We began with eight, now we are 13 in membership, says Ghana Anti- Corruption Coalition (GACC)’s Executive Secretary, Beauty Emefa Narteh.
She was giving an account on the Coalition’s stewardship in the fight against Corruption. The 20th Anniversary Forum of the Ghana Anti-Corruption Coalition which highlighted, ‘’building partnerships in the fight against corruption’’.
The Ghana Anti-Corruption Coalition, GACC was birthed following the 9th International Anti-Corruption Conference held in Durban South Africa, in October, 1999. It among other things produced consideration for a more holistic approach in the anti-corruption fight.
Post Durban, Ghana’s Commission on Human Rights and Administrative Justice, CHRAJ, held the National Integrity Workshop. Hence, recommendations from the two Forums contributed to the informal mobilization of anti-corruption actors in Ghana.
In August 2000, the World Bank supported the Government of Ghana to undertake a diagnostic study of the phenomenon of corruption in Ghana. The study was conducted by the Center for Democratic Development, CDD, Ghana. It was entitled, ‘’the Ghana Governance and Corruption Survey from Households, Enterprises and Public Officials’’. Recommendations of the Survey according to the GACC inspired their registration to commence business March 13, 2001.
Progress of work;
GACC was founded to confront corruption and governance issues with a concerted approach from Government, Civil Society, and the Private Sector. Now how has it fared in carrying out its research, corruption monitoring, CSO and citizen capacity building on anti-corruption issues , locally, nationally , Regionally etc.?
According to GACC’s Executive Secretary Beauty Narteh, the Coalition has gained credibility and legitimacy among Anti-Corruption actors locally and internationally.
‘’GACC’s concerted fight against corruption, particularly at the local level, prompted the creation of local Accountability Networks (LANets), in 34 districts, in 13 of Ghana’s 16 administrative regions….Over the years their efforts have resulted in increased collaboration between local government, service providers, as well as quality infrastructure and better services, and more importantly, accountable governance’’.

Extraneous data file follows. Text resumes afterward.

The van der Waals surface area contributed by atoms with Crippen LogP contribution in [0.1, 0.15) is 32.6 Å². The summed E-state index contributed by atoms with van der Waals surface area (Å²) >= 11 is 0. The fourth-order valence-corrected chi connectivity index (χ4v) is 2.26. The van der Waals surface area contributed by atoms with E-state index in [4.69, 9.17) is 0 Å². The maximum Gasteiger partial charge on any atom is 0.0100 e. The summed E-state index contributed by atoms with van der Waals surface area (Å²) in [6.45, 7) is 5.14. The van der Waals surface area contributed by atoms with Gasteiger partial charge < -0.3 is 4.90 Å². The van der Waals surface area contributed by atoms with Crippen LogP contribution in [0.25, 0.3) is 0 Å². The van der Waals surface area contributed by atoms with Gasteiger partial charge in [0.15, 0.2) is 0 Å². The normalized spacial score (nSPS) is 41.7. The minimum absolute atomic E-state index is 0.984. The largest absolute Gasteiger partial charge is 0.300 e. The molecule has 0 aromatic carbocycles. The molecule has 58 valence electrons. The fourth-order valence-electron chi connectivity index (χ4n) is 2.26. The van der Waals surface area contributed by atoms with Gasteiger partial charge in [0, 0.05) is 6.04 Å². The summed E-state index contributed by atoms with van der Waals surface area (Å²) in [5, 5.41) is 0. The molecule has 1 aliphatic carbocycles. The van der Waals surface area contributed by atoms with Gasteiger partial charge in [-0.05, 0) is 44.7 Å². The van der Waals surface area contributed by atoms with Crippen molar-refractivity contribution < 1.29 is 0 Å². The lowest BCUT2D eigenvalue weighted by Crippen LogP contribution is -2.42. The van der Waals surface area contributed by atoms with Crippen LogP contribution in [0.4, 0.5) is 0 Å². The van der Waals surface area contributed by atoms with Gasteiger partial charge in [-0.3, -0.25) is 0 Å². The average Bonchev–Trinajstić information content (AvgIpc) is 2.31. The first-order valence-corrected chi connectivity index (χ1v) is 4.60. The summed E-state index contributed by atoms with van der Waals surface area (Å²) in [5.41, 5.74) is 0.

‘’At the National level, GACC initiated the periodic Anti-Corruption CSO’s engagement platform with the three arms of government (the Executive, legislature, and the Judiciary) in 2007 to discuss concerns of mutual interest and proffer evidence-based recommendations on issues bothering on corruption, governance, and decentralization’’.
GACC is credited for contributing to the passage and implementation of critical Anti-corruption legislations in Ghana.
- Whistle blowers Act of 2006(Act 720)-passed. It also developed a simplified version into a handbook, which was translated in our four different Ghanaian Languages to facilitate access.
- Right to Information(RTI) Act of 219(Act 989)
- Office of the Special Prosecutor Act of 2018 (Act 959)
- Witness Protection Act of 218 (Act 975)
- Public Financial Management Regulations of 219 (LI 2378) etc.
As part of influencing Anti-corruption sub-regionally, GACC is coordinating procurement and contract monitoring activities in Nigeria, Sierra Leone and Liberia.
“Currently GACC is supporting CSO procurement and Audit implementation monitoring in Sierra Leone and Benin’’, Mrs Narteh posited.
GACC says it would have the opportunity to deliberate on ways to magnify the positive impact and draw attention to persistent gaps in anti-corruption implementation, enforcement and compliance to define priorities for the next decade’’.
GACC’s Executive Secretary is quite optimistic about the future of fighting corruption in Ghana and the Continent.
”Our expectation is for GACC to be well positioned as an enabler and a catalytic Convener of anti-corruption in Ghana and the sub region. The GACC should therefore effectively coordinate the Anti-Corruption efforts of members and relevant partners through a concerted approach that enhances the synergies of efforts and resources. The Coalition could expand membership to relevant organizations and individuals with expertise or interest to champion the fight against corruption in Ghana. The GACC Model could also be replicated at the Regional level to demonstrate the relevance of collective efforts of Public, Private, and Civil Society in the fight against corruption”, says Ghana Anti- Corruption Coalition’s Executive Secretary, Beauty Emefa Narteh.
Cultural performance depicting anti-corruption at 20th Anniversary Forum